October 2, 2013 — The next several months should be interesting for Cars.com.
Sister Company for Sale
Its owner, Classified Ventures LLC announced on September 3 that it retained investment banking firm Moelis & Co. to explore strategic alternatives — including a sale — for Apartments.com, Cars.com’s sister site. Also included with Apartmens.com are the sites RentalHomesPlus.com and ApartmentHomeLiving.com.
(In February, Classified Ventures sold Homegain.com to Reply.com for an undisclosed sum.)
Apartments.com should sell quickly as the online real estate listings market led by companies such as Zillow is undergoing consolidation this year. A story in the TheDealPipeline also reports Yahoo and AOL as possible interested suitors.
We’re hearing as many as 80 companies have either submitted bids or have expressed interest in Apartments.com and that a sale price could be in the neighborhood of $600 million – a nice sum for Classified Ventures, which was created in 1998 as a joint venture with media companies A. H. Belo Corp., Gannett Company Inc., The McClatchy Co., Tribune Co. and the Washington Post Co.
A sale of Apartments.com will leave Cars.com as Classified Ventures’ only business.
At the moment, Cars.com is not for sale, yet the expected sale of its sister site along with other developments in the media space promise numerous changes for the car buying site.
Changing Relationships with Newspapers
Classified Ventures, including Cars.com, has affiliate relationships with approximately 150 different newspapers across the U.S. As part of those relationships, Classified Ventures manages much of the digital advertising for those newspapers which includes the profitable automotive listings generated by Cars.com.
But as media companies owning the newspapers are being sold, Cars.com has seen several of its contracts with newspapers end – including papers in Philadelphia, Milwaukee, Long Island, NY and Minneapolis.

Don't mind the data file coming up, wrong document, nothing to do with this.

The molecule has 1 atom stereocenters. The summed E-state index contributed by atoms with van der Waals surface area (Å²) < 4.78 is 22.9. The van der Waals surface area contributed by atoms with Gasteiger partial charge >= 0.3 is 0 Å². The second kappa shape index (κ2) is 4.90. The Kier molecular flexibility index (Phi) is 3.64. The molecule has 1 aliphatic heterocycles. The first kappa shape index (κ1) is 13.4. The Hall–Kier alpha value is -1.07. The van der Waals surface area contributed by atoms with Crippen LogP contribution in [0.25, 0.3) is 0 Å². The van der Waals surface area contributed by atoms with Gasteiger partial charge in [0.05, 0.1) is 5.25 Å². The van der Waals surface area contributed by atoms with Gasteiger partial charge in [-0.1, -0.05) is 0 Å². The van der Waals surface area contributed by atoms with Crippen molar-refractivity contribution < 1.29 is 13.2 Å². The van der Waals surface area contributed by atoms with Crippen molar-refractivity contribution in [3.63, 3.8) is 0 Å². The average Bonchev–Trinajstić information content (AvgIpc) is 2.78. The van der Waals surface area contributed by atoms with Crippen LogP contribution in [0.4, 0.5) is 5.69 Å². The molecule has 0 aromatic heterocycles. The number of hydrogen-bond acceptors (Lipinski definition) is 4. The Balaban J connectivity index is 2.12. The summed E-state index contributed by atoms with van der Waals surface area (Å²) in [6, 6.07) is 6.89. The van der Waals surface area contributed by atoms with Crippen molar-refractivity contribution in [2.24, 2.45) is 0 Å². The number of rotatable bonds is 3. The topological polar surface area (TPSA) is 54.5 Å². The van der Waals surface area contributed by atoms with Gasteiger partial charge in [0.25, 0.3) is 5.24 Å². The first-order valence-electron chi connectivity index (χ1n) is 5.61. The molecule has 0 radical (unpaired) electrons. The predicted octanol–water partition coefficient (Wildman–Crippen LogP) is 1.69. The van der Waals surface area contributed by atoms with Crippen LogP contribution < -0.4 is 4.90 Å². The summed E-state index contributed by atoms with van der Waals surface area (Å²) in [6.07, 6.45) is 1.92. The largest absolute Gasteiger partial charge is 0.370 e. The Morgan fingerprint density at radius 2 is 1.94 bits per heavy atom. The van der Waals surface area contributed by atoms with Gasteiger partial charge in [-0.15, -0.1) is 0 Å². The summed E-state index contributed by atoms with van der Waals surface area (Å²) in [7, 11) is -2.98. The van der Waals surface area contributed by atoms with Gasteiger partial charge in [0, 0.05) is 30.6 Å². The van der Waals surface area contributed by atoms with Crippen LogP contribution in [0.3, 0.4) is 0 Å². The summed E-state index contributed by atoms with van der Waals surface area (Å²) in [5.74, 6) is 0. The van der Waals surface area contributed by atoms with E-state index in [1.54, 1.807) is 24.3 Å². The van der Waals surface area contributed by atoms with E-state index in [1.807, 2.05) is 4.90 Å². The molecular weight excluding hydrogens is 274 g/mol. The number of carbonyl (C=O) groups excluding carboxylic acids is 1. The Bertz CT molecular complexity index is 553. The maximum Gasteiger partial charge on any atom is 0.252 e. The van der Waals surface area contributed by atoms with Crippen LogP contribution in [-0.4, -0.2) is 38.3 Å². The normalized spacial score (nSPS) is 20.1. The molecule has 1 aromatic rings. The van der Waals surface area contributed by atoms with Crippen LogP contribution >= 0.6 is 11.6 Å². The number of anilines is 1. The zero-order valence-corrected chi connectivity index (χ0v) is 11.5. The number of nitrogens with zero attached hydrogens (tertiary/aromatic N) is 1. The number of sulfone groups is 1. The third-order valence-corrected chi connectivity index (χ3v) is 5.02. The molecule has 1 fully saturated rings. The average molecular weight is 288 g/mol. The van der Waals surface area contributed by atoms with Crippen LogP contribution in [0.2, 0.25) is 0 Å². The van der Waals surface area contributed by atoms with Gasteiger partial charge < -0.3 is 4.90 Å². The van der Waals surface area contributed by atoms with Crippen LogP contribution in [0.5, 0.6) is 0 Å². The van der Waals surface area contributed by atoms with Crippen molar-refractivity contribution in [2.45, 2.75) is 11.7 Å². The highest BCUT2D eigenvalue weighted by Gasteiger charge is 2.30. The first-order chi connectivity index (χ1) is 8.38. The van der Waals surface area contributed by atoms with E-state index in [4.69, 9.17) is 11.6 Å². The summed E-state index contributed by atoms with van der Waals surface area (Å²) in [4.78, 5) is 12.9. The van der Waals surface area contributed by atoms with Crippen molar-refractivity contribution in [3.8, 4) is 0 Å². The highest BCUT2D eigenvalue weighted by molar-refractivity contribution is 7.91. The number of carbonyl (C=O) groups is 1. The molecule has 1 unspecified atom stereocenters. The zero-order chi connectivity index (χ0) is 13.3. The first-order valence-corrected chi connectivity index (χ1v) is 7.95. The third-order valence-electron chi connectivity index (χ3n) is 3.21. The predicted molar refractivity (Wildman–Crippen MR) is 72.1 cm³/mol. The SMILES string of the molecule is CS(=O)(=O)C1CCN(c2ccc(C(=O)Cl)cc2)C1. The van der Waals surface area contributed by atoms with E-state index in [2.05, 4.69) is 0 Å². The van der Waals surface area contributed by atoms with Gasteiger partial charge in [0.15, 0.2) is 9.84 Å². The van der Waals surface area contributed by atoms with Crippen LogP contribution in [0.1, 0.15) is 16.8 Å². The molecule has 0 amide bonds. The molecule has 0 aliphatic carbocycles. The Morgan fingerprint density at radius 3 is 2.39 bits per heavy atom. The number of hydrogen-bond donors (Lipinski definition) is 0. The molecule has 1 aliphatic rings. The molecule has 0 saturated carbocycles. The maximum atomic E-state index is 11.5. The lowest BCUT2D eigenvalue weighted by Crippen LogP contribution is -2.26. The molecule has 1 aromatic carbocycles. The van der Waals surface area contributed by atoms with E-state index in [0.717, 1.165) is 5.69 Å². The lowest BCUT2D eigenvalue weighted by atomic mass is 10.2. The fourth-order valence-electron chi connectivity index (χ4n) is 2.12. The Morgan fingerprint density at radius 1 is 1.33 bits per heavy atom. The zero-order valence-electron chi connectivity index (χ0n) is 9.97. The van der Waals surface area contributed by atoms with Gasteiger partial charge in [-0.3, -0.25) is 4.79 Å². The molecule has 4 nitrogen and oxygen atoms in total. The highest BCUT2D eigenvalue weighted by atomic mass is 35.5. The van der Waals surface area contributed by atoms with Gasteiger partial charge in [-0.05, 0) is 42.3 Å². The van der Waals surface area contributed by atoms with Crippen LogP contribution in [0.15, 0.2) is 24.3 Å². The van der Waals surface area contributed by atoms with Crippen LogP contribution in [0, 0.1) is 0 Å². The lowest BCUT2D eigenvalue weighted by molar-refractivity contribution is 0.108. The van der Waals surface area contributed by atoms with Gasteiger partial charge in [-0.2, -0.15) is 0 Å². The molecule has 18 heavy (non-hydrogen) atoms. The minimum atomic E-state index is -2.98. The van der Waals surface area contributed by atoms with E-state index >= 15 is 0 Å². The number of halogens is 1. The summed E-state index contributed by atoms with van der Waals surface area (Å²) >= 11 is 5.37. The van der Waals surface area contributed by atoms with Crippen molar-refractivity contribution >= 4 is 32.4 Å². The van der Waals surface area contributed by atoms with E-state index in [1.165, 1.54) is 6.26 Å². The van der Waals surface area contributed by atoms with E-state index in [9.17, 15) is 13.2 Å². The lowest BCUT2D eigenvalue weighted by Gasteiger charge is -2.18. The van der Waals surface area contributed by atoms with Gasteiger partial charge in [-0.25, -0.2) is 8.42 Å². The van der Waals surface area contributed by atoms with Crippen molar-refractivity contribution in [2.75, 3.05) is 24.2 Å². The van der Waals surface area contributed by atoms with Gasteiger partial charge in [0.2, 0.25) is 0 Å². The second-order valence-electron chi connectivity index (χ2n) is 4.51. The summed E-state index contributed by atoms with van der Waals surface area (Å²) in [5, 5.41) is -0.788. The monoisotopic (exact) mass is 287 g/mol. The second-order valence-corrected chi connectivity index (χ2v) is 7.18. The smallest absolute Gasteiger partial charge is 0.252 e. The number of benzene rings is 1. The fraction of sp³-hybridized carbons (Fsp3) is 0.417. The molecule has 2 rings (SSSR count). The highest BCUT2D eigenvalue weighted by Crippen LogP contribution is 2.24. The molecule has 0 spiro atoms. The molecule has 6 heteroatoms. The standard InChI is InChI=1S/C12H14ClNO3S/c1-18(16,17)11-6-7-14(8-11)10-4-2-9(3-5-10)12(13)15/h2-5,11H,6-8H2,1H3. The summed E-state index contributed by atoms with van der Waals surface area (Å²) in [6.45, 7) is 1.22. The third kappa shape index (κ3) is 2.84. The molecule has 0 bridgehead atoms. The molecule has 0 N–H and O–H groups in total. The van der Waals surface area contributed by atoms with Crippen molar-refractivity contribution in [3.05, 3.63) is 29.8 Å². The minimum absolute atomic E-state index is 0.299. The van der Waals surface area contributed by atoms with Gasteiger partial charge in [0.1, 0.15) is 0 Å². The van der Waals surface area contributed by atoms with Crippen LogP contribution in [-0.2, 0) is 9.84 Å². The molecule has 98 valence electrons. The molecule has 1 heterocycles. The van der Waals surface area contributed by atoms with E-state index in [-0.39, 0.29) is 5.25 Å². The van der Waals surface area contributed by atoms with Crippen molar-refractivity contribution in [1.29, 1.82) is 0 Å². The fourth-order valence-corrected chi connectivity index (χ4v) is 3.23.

A similar scenario is playing out in Boston now as the sale of the Boston Globe and its parent company, The New England Media Group, from the New York Times to Boston billionaire John Henry is scheduled for October 15.
As a result of the sale, Cars.com’s contract with The Boston Globe is ending.
Even more importantly, the recent sale of the Washington Post Co. – one of Classified Ventures’ owners — being sold to Amazon owner Jeff Bezos means that its relationship with that newspaper likely will also end soon.
And in July, the Tribune Co. – another Classified Ventures’ owner — announced it was planning to spin off its publishing business, including its eight newspapers – into a separate company so it could focus on it broadcast and online business.
The Tribune Co. owns approximately 28% of Classified Ventures, which is part of the online business it wants to focus on.
As the Tribune Co. spins off or sells its eight major newspapers, it is reasonable to expect those relationships with Cars.com will also end.
These developments — the sale of its sister site Apartments.com and the ending of numerous newspaper relationships — actually are good news for Cars.com.
It hasn’t missed a beat in the markets in which its newspaper relationships have ended. It’s the newspapers that have found themselves scrambling to replace the lost revenue that had been provided by Cars.com.
Cars.com provided the online know-how and the technology to the newspapers, while the salespeople generally worked for the newspapers.